Citizen Reporter
3 minute read
27 Nov 2020
1:32 pm

Three reasons to choose potatoes this festive season

Citizen Reporter

From their nutrient-rich profile to how filling they are, there are a number of reasons to choose potatoes.

When one thinks about healthy eating, potatoes aren’t always on the list of foods that come to mind. However, Potatoes South Africa (PSA) aims to change this with a new, informative campaign.

In future, consider these reasons when adding potatoes to your shopping list.

1. Potatoes help you reach a better micronutrient profile

According to PSA, potatoes are a good source of vitamins C and B6, manganese, phosphorus, niacin and pantothenic acid.

According to food influencer and dietician Ashleigh Solomon, all vegetables are nutritionally beneficial.

“It is important to consume a variety of vegetables to reach a better micronutrient profile, one of these vegetables, being potatoes and while they are commonly found in dinner plates across the country, South Africans can easily increase the nutrients they consume by adding potatoes,” explained Solomon.

Healthline advised trying other types of potatoes, like sweet potatoes (red potatoes) as they contained fewer calories, fewer carbs and slightly more vitamin K and niacin.

Picture: iStock

2. Potatoes help to neutralise potential free radicals

According to the National Library of Medicine, potatoes are rich in compounds like flavonoids, carotenoids and phenolic acids.

These compounds act as antioxidants in the body by neutralising potentially harmful molecules known as free radicals.

Live Science explained free radicals as molecules with unpaired electrons that rob other cells of electrons, causing damage and contributing to many diseases.

When free radicals accumulate, they can increase the risk of chronic diseases like heart disease, diabetes and cancer.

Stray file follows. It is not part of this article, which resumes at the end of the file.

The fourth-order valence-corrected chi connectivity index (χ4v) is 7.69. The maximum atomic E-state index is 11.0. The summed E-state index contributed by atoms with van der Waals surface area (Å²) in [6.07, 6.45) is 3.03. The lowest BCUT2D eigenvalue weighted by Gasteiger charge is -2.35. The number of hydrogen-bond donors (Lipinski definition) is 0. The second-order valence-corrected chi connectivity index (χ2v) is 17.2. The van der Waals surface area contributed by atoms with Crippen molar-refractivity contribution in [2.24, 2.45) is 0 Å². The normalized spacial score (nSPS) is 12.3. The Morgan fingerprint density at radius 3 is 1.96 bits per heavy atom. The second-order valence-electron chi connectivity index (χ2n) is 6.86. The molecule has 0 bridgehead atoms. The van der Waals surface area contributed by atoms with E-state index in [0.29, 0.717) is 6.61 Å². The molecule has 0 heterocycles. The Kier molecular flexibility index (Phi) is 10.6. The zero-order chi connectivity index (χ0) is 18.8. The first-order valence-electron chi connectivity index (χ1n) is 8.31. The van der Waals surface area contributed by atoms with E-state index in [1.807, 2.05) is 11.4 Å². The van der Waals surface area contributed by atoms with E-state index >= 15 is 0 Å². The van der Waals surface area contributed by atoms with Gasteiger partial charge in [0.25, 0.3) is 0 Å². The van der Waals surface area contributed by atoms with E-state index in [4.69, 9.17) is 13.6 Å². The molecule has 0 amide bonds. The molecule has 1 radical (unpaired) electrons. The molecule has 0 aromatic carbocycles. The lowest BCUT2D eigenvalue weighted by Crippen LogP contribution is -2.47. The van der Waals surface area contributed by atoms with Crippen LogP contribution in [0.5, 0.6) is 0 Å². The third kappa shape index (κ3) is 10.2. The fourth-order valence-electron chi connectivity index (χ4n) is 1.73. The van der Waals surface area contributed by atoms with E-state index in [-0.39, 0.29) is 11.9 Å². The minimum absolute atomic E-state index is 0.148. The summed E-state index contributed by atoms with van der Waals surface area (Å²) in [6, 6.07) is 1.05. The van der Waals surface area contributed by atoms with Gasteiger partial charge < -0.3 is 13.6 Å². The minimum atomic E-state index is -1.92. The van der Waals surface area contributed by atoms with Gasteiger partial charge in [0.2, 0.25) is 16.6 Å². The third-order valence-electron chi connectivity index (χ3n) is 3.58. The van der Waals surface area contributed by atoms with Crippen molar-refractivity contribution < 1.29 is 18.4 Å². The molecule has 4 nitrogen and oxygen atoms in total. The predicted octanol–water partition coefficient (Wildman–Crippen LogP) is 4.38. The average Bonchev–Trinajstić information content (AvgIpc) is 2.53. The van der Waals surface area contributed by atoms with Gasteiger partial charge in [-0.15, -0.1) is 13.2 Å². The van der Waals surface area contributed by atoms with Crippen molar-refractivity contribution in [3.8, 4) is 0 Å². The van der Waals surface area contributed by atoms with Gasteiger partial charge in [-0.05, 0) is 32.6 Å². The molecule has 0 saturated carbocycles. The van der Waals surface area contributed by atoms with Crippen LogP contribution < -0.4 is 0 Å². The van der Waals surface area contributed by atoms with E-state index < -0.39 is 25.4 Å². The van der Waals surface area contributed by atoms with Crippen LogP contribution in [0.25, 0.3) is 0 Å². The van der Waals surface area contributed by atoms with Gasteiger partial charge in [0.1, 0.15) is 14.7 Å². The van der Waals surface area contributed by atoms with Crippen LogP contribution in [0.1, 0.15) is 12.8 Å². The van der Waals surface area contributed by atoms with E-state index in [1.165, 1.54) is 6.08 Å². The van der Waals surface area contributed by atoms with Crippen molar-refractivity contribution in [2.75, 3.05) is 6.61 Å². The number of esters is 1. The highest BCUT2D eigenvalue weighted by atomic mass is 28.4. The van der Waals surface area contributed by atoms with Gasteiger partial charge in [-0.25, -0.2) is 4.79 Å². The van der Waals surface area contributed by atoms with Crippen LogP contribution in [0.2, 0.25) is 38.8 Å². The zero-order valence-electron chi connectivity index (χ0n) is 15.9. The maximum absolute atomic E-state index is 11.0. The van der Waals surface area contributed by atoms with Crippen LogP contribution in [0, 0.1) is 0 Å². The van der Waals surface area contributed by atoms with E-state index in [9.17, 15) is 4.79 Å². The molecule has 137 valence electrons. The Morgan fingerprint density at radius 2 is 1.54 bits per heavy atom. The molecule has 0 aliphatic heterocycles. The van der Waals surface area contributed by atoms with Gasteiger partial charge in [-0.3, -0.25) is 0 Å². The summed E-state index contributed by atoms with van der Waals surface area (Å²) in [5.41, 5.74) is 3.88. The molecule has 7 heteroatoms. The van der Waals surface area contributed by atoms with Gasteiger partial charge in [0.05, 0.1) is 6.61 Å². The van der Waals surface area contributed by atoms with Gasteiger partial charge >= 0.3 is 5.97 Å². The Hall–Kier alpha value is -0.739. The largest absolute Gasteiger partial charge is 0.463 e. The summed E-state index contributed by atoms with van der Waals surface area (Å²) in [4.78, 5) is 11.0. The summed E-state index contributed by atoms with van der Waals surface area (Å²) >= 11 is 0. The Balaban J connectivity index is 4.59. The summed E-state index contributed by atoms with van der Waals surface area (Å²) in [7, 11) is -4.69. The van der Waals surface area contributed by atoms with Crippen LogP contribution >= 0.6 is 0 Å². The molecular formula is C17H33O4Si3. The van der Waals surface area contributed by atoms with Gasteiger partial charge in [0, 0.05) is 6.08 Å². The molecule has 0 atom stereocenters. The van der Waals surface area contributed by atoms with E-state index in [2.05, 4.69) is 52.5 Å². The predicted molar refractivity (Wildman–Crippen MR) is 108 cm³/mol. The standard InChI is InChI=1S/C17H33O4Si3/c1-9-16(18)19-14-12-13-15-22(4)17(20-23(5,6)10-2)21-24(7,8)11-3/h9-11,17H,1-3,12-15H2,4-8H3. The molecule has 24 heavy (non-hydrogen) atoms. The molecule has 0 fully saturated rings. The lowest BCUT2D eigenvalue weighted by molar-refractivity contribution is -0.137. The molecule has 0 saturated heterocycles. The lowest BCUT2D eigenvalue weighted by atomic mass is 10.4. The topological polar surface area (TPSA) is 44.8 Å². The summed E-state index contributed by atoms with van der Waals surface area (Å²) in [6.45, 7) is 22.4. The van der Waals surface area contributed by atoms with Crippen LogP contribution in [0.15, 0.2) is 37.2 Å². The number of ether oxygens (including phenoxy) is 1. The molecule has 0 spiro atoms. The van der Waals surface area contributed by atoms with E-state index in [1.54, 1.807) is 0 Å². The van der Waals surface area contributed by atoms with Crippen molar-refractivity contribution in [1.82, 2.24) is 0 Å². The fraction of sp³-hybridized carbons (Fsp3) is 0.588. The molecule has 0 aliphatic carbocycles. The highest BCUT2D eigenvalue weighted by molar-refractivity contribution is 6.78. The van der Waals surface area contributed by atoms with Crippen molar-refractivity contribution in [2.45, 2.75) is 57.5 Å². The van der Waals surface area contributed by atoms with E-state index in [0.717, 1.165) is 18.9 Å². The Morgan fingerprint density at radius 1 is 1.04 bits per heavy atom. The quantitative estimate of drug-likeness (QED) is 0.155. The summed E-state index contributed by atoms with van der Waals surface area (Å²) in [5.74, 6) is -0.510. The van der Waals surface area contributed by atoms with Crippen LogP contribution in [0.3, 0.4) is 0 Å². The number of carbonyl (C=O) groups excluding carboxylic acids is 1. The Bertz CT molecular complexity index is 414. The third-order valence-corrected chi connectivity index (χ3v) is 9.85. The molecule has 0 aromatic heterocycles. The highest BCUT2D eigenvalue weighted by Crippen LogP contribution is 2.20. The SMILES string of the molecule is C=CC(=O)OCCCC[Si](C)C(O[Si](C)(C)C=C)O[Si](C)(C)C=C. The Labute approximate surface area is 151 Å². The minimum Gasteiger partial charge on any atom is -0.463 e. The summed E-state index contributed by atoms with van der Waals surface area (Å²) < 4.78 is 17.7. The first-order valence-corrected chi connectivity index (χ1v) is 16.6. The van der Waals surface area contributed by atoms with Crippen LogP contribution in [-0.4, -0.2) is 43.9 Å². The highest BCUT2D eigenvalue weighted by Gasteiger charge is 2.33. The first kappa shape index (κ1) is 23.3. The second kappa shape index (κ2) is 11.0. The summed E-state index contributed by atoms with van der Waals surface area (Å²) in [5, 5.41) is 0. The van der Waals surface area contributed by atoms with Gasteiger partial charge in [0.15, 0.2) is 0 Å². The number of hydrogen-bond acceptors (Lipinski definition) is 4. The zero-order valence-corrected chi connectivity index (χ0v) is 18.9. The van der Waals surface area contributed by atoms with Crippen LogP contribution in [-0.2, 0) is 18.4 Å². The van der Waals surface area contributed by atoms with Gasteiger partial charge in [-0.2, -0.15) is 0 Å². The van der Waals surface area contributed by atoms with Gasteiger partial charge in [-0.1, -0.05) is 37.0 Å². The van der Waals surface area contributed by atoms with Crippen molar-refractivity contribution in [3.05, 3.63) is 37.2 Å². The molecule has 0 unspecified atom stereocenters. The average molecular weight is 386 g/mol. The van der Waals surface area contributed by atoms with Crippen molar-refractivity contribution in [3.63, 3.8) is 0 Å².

3. Potatoes help with weight loss

This is because potatoes are also incredibly filling.

According to Solomon, “this may help you lose weight by curbing hunger pains and cravings”.

Potatoes are also naturally gluten-free.

“Perhaps one of the potatoes most winning attributes is how versatile they are,” added Solomon.

Solomon, who goes by the moniker “Ashthedietitian”, was brought on board by PSA to educate South Africans on how they could better their eating habits through a campaign called #OurPotatoesYourWay.

This after research done by Nielsen indicated that only 31% of participants ate as healthily.

The Nielsen research further showed that the average South African plate consisted of 41% starch, 24% meat and 13% vegetables if you considered beans, tomatoes, cabbage, and onions.

“We often think eating healthy is akin to breaking the bank, but this is not true. Potatoes South Africa has partnered up with dietitian Ashleigh Solomon to show South Africans how through the versatility of potatoes, everyday meals can not only be affordable but healthy as well,” explained Immaculate Zinde, marketing manager at PSA.

Another aim of the partnership was to show people that the notion that healthy-looking food was not tasty, was a thing of the past while alerting them to newer, healthier preparation methods.

“Through hosting a series of weekly challenges called #OurPotatoesYourWay, Potatoes South Africa will invite various industry experts to highlight the multiple elements potatoes possess and how ordinary South Africans can benefit from them,” said PSA in a statement.

“By challenging more South Africans to partake in our challenge, we hope to educate them on the health and versatility of this beloved staple that is often overlooked in so many households. We also aim to cast a light on how South Africans take control of their health by choosing a more balanced lifestyle every time they eat,” concluded Zinde.

Compiled by Kaunda Selisho

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